Partitioned Tables and Indexes

Partitioned tables are similar to partitioned views — both involve segmenting the data. However, whereas partitioned views store the data in separate tables and use a view to access the tables, partitioned tables store the data in a segmented clustered index and use the table to access the data. In SQL Server 2012 the number of partitions you can create on a table has been increased to 15,000. Care should be taken when implementing a partitioning strategy that has a large number of partitions. In this case a minimum of 16G of RAM should be used. If not, certain operations can fail due to insufficient memory.

Partitioning tables reduces the sheer size of the clustered and nonclustered B-tree indexes, which provide the following manageability and performance benefits:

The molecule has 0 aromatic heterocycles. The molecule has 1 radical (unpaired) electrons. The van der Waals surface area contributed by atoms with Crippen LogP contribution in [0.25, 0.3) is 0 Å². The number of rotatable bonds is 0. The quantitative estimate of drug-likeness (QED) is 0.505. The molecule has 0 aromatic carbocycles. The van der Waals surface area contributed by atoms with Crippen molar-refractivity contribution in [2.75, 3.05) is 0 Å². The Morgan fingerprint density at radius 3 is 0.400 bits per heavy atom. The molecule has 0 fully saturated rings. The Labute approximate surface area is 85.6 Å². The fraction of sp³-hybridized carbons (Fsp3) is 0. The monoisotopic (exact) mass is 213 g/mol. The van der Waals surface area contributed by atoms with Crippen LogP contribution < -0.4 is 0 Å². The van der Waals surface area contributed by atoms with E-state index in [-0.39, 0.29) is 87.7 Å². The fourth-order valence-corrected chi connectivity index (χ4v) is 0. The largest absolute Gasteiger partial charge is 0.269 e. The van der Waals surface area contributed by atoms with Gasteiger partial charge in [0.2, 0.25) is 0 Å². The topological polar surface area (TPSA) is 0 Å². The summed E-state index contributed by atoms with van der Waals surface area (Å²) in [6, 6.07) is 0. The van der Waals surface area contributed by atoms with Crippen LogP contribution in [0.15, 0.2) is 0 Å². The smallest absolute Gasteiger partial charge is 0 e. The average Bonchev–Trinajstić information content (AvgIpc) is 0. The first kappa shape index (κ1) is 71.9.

• You can quickly and efficiently access data because you are accessing only subsets of data.
  • Backing up part of a table using Backup Filegroups eases backups.
  • A partition's index is significantly smaller; therefore, maintenance operations on one or more partitions take less time. As a result, you can reduce the performance cost of rebuilding or re-indexing.
  • The selectiveness of a WHERE clause is often improved because a partition table can segment the data.
Best Practice
The performance benefit of partitioned tables doesn't kick in until the table is extremely large — billion-row tables in terabyte-size databases. In some testing, partitioned tables actually hurt performance on smaller ...

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